City of York Council has been ordered to pay more than £600K to a teacher who was sacked – after a court ruled that he had been discriminated against because he was disabled.
Judges in the London Court of Appeal found in favour of Philip Grosset, who was dismissed as head of English at Joseph Rowntree School in 2013. It followed him screening the 18-certificate horror film Halloween to a class of 15 and 16 year olds.
The case has now been through three courts overseen by nine judges – all of whom have unanimously found in Mr Grosset’s favour.
In November 2016 an employment tribunal awarded him £180,000 for unfair dismissal on the grounds of disability discrimination.
Mr Grosset suffers from cystic fibrosis, a serious incurable disease which affects mainly the lungs, but also the pancreas, liver and kidneys.
City of York Council chose to appeal against the tribunal verdict, because it holds “safeguarding pupils and the highest professional standards as a priority in our schools”.
But it was a decision that has backfired, when the three appeal judges, Lady Justice Arden, Lord Justice Sales and Lord Justice Peter Jackson, ruled against the council today (May 15) after analysing evidence at a hearing in London in April.
They said tribunal judges had been entitled to reach decisions they reached.
Lawyers representing all sides previously agreed that Mr Grosset should get £646,000 compensation if he won.
‘Head should resign’
Mr Grosset was fired after showing a group of Year 11 students, aged 15 and 16, the original 1978 movie Halloween.
Although not as shocking as many modern horror films, it does include some gory scenes and has an 18 certificate. Mr Grosset has always admitted that this was a mistake, made under huge stress exacerbated by his illness.
Today the judges ruled that he had succeeded in turning around the fortunes of the English department. And he would have been “unlikely in the extreme” to have shown the film if he had not been ill and stressed.
Speaking to YorkMix Mr Grosset said he was delighted to get “confirmation yet again that the original decision was correct”.
He said that the Joseph Rowntree School head teacher Richard Crane should consider his position in the light of the verdict: “Mr Crane the headteacher must now resign. And if he won’t then he should be suspended immediately and there should be a full investigation.”
Mr Grosset also said the school hadn’t carried out disability training as it was ordered to do after a previous ruling. But City of York Council said today the senior leadership team and the governing body have undertaken that training.
In response to today’s verdict Jon Stonehouse, director of children, education and communities at City of York Council, said: “We hold safeguarding pupils and the highest professional standards as a priority in our schools.
“The school’s governing body considered all the information available to it before deciding to dismiss a teacher who had shown an 18 certificate film with scenes of extreme violence and horror to a class of 15 year olds including some vulnerable young people.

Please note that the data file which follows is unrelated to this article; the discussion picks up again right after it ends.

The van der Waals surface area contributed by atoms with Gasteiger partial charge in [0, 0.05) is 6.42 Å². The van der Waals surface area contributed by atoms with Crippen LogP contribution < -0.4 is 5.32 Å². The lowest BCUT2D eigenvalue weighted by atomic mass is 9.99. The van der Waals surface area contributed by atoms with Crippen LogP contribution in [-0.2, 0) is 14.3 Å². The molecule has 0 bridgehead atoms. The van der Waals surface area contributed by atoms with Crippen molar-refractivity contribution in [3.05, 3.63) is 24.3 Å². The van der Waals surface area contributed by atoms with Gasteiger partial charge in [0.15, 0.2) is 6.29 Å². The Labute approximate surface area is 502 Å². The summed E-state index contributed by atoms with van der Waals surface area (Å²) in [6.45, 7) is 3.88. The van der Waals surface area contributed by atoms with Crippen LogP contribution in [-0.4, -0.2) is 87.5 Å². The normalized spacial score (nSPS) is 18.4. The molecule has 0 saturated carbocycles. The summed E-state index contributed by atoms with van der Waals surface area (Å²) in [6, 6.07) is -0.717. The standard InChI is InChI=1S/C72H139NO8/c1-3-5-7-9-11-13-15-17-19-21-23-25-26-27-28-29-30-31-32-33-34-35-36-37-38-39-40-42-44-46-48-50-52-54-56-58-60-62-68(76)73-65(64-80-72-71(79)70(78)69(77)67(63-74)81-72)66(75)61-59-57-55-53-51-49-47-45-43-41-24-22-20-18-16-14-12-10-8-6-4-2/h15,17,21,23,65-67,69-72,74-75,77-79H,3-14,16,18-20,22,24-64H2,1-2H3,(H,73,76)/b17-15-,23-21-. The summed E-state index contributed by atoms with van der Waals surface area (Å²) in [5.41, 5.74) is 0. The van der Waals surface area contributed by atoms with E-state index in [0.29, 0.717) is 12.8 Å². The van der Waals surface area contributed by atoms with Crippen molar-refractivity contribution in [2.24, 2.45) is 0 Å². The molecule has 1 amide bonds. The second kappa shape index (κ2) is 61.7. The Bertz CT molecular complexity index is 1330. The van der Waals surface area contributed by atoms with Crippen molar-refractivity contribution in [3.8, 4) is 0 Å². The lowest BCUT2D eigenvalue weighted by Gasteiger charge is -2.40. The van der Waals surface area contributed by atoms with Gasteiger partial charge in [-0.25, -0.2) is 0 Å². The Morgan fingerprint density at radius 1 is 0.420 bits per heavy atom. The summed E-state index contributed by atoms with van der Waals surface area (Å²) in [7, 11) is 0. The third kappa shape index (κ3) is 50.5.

“Six months after the dismissal, a doctor’s letter relating to the teacher but not previously shown to the school, was submitted to an employment tribunal and this was used to come to the final judgement.”
Lost several years of life
Mr Grosset, who is 47 and lives in Haxby, said five years of legal battles had taken their toll.
“My health has taken a dip – I’ve had a lot more hospital treatment than before this happened.
“My family’s been affected. It’s been five years when I should have been looking after my family and enjoying our time together. But both my kids are now leaving home.
“We’ve looked after each other but it feels like a wasted five years.”
He said he was proud that the Court of Appeal verdict effectively strengthened the law in favour of disabled workers.
The council could in theory now take the case to the Supreme Court. But on Wednesday (May 16) a council spokesperson told YorkMix that they would not be doing so.
The news will be welcomed by Mr Grosset. He said:
Doctors confirmed that I’ve lost several years of life expectancy because of the illness caused by this.
And as part of their defence City of York Council argued in open court that it’s less important for somebody with limited life expectancy to lose a few years.
That’s why I haven’t got any sympathy for them.
One of the reasons they’re in this situation is because of this brutish attitude all the way through to disability.
Mr Grosset said if they had handled the case right he would still be teaching – a job he loved – and it would have never cost anyone a penny.
He believes the council’s legal bill – on top of the £600K compensation payment – will be well into six figures.
“They appointed one of the country’s top QCs, the head of an Oxford college, and he’ll be on getting on for £1,000 an hour,” he said. “They’ve been throwing money at this. It’s time for that to stop.
“It’s almost like a legal vendetta the council is on and they need to stop that now and make it right.”
City of York Council say they haven’t had the final bill yet so cannot confirm how much has been spent on the case.
Mr Grosset said he now has a job in IT with a “fantastic employer”.
“That’s the take-home message,” he said. “Good employers have got nothing to fear. Disabled people have a lot to offer in the workplace.
“They do have rights. But if they work together these situations will not happen.”